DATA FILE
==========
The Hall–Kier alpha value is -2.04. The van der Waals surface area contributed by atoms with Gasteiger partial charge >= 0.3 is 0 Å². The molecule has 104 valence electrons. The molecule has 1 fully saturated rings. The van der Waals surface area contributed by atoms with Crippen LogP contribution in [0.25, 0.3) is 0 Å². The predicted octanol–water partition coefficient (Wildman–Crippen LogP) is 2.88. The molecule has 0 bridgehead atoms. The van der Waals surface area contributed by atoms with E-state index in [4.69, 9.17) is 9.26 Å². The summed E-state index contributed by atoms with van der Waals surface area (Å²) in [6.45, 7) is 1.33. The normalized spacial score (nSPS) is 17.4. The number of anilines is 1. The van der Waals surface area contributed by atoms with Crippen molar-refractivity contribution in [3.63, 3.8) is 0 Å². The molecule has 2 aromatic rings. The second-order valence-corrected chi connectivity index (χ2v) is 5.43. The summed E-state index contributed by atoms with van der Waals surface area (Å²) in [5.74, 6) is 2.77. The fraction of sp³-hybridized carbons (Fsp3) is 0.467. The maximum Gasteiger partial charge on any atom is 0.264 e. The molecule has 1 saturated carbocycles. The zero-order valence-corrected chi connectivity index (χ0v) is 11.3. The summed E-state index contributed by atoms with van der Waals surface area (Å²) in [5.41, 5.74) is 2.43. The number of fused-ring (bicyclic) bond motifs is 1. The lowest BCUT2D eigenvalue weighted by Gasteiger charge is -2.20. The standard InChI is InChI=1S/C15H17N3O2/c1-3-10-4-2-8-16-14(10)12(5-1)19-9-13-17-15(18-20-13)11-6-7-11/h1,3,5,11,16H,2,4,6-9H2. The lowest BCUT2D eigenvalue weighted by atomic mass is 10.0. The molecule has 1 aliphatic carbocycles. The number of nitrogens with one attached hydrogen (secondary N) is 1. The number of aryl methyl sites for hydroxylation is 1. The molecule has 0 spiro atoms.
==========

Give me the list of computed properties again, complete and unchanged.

The Hall–Kier alpha value is -2.04. The van der Waals surface area contributed by atoms with Gasteiger partial charge >= 0.3 is 0 Å². The molecule has 104 valence electrons. The molecule has 1 fully saturated rings. The van der Waals surface area contributed by atoms with Crippen LogP contribution in [0.25, 0.3) is 0 Å². The predicted octanol–water partition coefficient (Wildman–Crippen LogP) is 2.88. The molecule has 0 bridgehead atoms. The van der Waals surface area contributed by atoms with E-state index in [4.69, 9.17) is 9.26 Å². The summed E-state index contributed by atoms with van der Waals surface area (Å²) in [6.45, 7) is 1.33. The normalized spacial score (nSPS) is 17.4. The number of anilines is 1. The van der Waals surface area contributed by atoms with Crippen molar-refractivity contribution in [3.63, 3.8) is 0 Å². The molecule has 2 aromatic rings. The second-order valence-corrected chi connectivity index (χ2v) is 5.43. The summed E-state index contributed by atoms with van der Waals surface area (Å²) in [5.74, 6) is 2.77. The fraction of sp³-hybridized carbons (Fsp3) is 0.467. The maximum Gasteiger partial charge on any atom is 0.264 e. The molecule has 1 saturated carbocycles. The zero-order valence-corrected chi connectivity index (χ0v) is 11.3. The summed E-state index contributed by atoms with van der Waals surface area (Å²) in [5.41, 5.74) is 2.43. The number of fused-ring (bicyclic) bond motifs is 1. The lowest BCUT2D eigenvalue weighted by Gasteiger charge is -2.20. The standard InChI is InChI=1S/C15H17N3O2/c1-3-10-4-2-8-16-14(10)12(5-1)19-9-13-17-15(18-20-13)11-6-7-11/h1,3,5,11,16H,2,4,6-9H2. The lowest BCUT2D eigenvalue weighted by atomic mass is 10.0. The molecule has 1 aliphatic carbocycles. The number of nitrogens with one attached hydrogen (secondary N) is 1. The number of aryl methyl sites for hydroxylation is 1. The molecule has 0 spiro atoms.